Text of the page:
Albania faces shortcomings in infrastructure, governance and EU funding: Vienna Institute
The Vienna Institute for Economic Studies has analyzed the Western Balkan countries in their journey towards the European Union, with emphasis on the main shortcomings.
When it comes to infrastructure, the institute estimates that Albania has a deficit of something more than 10% per year by 2022.
So Albania seems to need to channel about 10% of GDP just to keep the infrastructure alive, or about $ 1.3 billion a year on average.
A higher shortcoming than Albania in terms of infrastructure have only Kosovo and Bosnia and Herzegovina, two relatively new countries in the Balkans and with a recent war history and conflicts.
This is only Albania’s first deficit vis-a-vis Europe.
The second deficit refers to governance.
The Vienna Institute concludes that, in the best case, Albania needs 12 years to reach the level of Romania or Bulgaria before their membership in the union in terms of good governance.
12 years will be evaluated only if there is a qualitative leap in the country’s democracy, while in the most normal scenario, Albanians will have to wait 15 years to have a government like the Romanians or Bulgarians 8 years before membership of their country in the union.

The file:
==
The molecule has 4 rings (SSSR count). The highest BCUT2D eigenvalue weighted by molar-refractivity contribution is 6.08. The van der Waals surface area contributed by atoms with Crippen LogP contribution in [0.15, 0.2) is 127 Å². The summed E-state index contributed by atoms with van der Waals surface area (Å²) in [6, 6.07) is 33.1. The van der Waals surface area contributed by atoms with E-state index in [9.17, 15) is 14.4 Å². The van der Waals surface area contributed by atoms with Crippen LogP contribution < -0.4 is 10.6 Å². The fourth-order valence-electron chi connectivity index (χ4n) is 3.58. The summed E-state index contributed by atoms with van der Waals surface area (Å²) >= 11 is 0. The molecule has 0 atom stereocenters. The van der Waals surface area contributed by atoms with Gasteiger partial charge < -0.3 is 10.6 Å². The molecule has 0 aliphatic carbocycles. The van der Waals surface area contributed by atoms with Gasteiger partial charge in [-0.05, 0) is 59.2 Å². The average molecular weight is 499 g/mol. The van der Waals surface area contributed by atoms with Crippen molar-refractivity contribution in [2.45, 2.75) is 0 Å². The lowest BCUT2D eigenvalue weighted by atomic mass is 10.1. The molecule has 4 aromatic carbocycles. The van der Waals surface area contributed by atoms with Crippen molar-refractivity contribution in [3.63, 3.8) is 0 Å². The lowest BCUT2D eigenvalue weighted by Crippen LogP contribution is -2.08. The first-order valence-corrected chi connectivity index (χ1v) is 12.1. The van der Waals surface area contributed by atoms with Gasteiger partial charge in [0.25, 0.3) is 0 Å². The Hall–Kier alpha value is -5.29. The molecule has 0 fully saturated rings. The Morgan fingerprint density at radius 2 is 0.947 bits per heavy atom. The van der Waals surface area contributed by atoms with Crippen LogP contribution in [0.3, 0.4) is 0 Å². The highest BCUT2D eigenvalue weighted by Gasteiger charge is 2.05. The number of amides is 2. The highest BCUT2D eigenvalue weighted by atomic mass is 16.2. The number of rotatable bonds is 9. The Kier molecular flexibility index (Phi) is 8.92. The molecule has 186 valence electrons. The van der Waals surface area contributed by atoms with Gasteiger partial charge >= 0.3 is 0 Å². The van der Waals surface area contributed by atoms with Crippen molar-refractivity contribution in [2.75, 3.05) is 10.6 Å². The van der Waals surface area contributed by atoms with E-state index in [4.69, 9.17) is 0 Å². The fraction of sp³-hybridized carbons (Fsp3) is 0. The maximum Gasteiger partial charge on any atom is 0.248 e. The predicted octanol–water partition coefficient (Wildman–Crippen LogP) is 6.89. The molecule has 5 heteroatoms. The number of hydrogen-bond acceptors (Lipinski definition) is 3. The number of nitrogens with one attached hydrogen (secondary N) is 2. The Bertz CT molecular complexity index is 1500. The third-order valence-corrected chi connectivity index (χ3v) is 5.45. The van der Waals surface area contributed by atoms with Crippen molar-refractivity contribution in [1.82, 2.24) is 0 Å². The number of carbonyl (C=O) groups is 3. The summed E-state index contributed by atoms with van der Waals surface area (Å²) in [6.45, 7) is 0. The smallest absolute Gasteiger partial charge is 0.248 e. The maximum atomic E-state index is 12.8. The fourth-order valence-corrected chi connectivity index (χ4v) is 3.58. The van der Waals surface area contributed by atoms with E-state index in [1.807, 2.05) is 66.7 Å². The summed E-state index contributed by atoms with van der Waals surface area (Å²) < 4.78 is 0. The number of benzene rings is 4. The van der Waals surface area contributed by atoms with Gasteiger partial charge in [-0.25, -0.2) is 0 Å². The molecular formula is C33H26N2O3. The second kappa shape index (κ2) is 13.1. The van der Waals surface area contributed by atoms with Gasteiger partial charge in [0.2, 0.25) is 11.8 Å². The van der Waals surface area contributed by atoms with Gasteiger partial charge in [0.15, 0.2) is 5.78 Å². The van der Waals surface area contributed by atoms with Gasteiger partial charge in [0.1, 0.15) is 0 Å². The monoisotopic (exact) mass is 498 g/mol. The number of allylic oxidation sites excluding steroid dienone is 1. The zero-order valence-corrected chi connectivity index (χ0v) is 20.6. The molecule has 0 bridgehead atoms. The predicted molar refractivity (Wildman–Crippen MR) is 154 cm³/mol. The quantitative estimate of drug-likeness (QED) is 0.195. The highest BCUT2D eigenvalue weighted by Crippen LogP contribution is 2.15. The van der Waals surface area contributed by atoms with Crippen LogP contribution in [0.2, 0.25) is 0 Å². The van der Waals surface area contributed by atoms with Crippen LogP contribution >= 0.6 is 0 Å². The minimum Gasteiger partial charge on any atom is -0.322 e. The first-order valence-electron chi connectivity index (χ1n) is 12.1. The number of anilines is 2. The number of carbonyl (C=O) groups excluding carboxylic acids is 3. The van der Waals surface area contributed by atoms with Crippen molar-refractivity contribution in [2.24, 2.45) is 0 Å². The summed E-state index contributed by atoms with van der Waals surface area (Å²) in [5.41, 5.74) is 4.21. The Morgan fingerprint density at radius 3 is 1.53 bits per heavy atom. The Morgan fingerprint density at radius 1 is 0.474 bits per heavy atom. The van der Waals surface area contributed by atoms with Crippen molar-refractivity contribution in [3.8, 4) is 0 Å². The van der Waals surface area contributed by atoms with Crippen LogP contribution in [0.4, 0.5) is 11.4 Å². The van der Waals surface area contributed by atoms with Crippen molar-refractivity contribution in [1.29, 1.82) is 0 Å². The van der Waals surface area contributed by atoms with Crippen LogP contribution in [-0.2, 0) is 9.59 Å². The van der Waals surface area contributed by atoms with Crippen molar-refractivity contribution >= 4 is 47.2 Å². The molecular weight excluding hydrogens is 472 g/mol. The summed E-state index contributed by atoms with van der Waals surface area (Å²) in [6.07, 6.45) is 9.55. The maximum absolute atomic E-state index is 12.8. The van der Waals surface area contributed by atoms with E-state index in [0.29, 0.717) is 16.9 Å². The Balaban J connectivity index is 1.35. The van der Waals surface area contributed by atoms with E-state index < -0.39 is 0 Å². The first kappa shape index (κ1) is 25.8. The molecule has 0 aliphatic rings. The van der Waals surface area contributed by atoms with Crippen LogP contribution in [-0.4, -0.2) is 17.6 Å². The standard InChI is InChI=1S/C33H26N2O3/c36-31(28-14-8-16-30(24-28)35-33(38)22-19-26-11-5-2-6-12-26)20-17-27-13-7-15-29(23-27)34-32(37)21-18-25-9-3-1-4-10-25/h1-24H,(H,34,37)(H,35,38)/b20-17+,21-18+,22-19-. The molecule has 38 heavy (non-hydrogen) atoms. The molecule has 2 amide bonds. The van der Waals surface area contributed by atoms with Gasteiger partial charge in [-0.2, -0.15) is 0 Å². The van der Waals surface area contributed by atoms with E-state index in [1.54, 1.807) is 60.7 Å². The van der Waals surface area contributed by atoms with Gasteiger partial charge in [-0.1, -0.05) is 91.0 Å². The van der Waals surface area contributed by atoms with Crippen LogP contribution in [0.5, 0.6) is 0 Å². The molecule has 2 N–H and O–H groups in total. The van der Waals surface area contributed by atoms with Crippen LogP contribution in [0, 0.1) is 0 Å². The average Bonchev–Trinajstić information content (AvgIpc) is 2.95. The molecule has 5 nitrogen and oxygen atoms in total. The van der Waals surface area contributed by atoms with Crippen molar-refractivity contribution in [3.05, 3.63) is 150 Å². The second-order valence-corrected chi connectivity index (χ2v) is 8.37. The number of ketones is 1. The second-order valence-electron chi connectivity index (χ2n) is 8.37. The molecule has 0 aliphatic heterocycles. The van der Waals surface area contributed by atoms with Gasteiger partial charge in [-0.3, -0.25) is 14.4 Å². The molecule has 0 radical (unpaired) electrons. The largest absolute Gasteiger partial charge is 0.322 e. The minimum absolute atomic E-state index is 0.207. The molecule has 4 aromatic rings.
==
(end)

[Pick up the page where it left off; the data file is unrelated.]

Taking as a basis the most optimistic scenario, it turns out that only Bosnia and Herzegovina is projected to have a longer timeframe than Albania, which means that if the neighbors undertake democratization reforms, similarly to Albania, they will meet standards of countries such as Romania or Bulgaria sooner than Tirana.
Shortcoming number three meanwhile refers to Brussels’s funds to the Balkan countries.
Albania is the country that receives less funding, such as funds or grants.
A graph clearly shows that, with financial support to just over 1% of GDP, Albania is the last in the region.
The graph also shows that Albania is the country that receives less financial support in the form of loans, highlighted by the yellow color on the graph.